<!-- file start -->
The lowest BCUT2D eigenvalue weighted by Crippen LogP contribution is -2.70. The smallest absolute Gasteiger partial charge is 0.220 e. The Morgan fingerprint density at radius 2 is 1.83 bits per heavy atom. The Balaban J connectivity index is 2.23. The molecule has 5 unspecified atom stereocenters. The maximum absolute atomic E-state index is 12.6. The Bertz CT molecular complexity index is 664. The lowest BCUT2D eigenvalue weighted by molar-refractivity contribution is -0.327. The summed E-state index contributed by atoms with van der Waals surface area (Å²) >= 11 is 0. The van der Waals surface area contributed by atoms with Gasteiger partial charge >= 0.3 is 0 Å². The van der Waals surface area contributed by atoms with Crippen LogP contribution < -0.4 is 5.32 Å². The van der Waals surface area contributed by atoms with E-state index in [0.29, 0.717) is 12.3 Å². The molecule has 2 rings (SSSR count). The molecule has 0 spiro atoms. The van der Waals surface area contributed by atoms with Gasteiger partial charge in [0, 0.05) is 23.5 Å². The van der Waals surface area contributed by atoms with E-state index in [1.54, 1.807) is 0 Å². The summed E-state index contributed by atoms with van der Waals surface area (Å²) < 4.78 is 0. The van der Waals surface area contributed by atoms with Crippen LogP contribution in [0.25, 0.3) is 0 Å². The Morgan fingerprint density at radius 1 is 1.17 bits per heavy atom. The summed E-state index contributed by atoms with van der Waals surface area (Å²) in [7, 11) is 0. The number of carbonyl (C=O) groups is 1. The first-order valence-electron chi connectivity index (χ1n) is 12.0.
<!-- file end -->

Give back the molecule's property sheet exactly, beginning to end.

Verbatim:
The lowest BCUT2D eigenvalue weighted by Crippen LogP contribution is -2.70. The smallest absolute Gasteiger partial charge is 0.220 e. The Morgan fingerprint density at radius 2 is 1.83 bits per heavy atom. The Balaban J connectivity index is 2.23. The molecule has 5 unspecified atom stereocenters. The maximum absolute atomic E-state index is 12.6. The Bertz CT molecular complexity index is 664. The lowest BCUT2D eigenvalue weighted by molar-refractivity contribution is -0.327. The summed E-state index contributed by atoms with van der Waals surface area (Å²) >= 11 is 0. The van der Waals surface area contributed by atoms with Gasteiger partial charge >= 0.3 is 0 Å². The van der Waals surface area contributed by atoms with Crippen LogP contribution < -0.4 is 5.32 Å². The van der Waals surface area contributed by atoms with E-state index in [0.29, 0.717) is 12.3 Å². The molecule has 2 rings (SSSR count). The molecule has 0 spiro atoms. The van der Waals surface area contributed by atoms with Gasteiger partial charge in [0, 0.05) is 23.5 Å². The van der Waals surface area contributed by atoms with E-state index in [1.54, 1.807) is 0 Å². The summed E-state index contributed by atoms with van der Waals surface area (Å²) < 4.78 is 0. The van der Waals surface area contributed by atoms with Crippen LogP contribution in [0.25, 0.3) is 0 Å². The Morgan fingerprint density at radius 1 is 1.17 bits per heavy atom. The summed E-state index contributed by atoms with van der Waals surface area (Å²) in [7, 11) is 0. The number of carbonyl (C=O) groups is 1. The first-order valence-electron chi connectivity index (χ1n) is 12.0.